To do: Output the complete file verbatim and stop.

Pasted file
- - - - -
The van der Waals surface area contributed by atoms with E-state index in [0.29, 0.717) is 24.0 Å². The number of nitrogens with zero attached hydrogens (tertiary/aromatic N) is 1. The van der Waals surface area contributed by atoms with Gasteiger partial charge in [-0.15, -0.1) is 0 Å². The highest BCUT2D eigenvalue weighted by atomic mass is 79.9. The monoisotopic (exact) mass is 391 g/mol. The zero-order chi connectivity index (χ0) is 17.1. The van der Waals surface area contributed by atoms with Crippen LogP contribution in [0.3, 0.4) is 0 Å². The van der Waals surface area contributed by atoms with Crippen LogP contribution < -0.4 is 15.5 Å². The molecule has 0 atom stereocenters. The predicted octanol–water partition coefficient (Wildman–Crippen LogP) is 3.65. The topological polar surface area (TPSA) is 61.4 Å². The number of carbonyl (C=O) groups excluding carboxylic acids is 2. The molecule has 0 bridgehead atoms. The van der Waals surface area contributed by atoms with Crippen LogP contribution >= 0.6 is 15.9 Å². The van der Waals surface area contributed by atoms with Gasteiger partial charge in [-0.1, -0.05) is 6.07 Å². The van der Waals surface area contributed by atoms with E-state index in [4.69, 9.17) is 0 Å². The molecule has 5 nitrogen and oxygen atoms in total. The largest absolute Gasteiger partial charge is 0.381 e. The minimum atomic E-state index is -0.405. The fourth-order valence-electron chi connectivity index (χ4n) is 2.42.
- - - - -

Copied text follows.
The van der Waals surface area contributed by atoms with E-state index in [0.29, 0.717) is 24.0 Å². The number of nitrogens with zero attached hydrogens (tertiary/aromatic N) is 1. The van der Waals surface area contributed by atoms with Gasteiger partial charge in [-0.15, -0.1) is 0 Å². The highest BCUT2D eigenvalue weighted by atomic mass is 79.9. The monoisotopic (exact) mass is 391 g/mol. The zero-order chi connectivity index (χ0) is 17.1. The van der Waals surface area contributed by atoms with Crippen LogP contribution in [0.3, 0.4) is 0 Å². The van der Waals surface area contributed by atoms with Crippen LogP contribution < -0.4 is 15.5 Å². The molecule has 0 atom stereocenters. The predicted octanol–water partition coefficient (Wildman–Crippen LogP) is 3.65. The topological polar surface area (TPSA) is 61.4 Å². The number of carbonyl (C=O) groups excluding carboxylic acids is 2. The molecule has 0 bridgehead atoms. The van der Waals surface area contributed by atoms with Crippen LogP contribution >= 0.6 is 15.9 Å². The van der Waals surface area contributed by atoms with Gasteiger partial charge in [-0.1, -0.05) is 6.07 Å². The van der Waals surface area contributed by atoms with E-state index in [4.69, 9.17) is 0 Å². The molecule has 5 nitrogen and oxygen atoms in total. The largest absolute Gasteiger partial charge is 0.381 e. The minimum atomic E-state index is -0.405. The fourth-order valence-electron chi connectivity index (χ4n) is 2.42.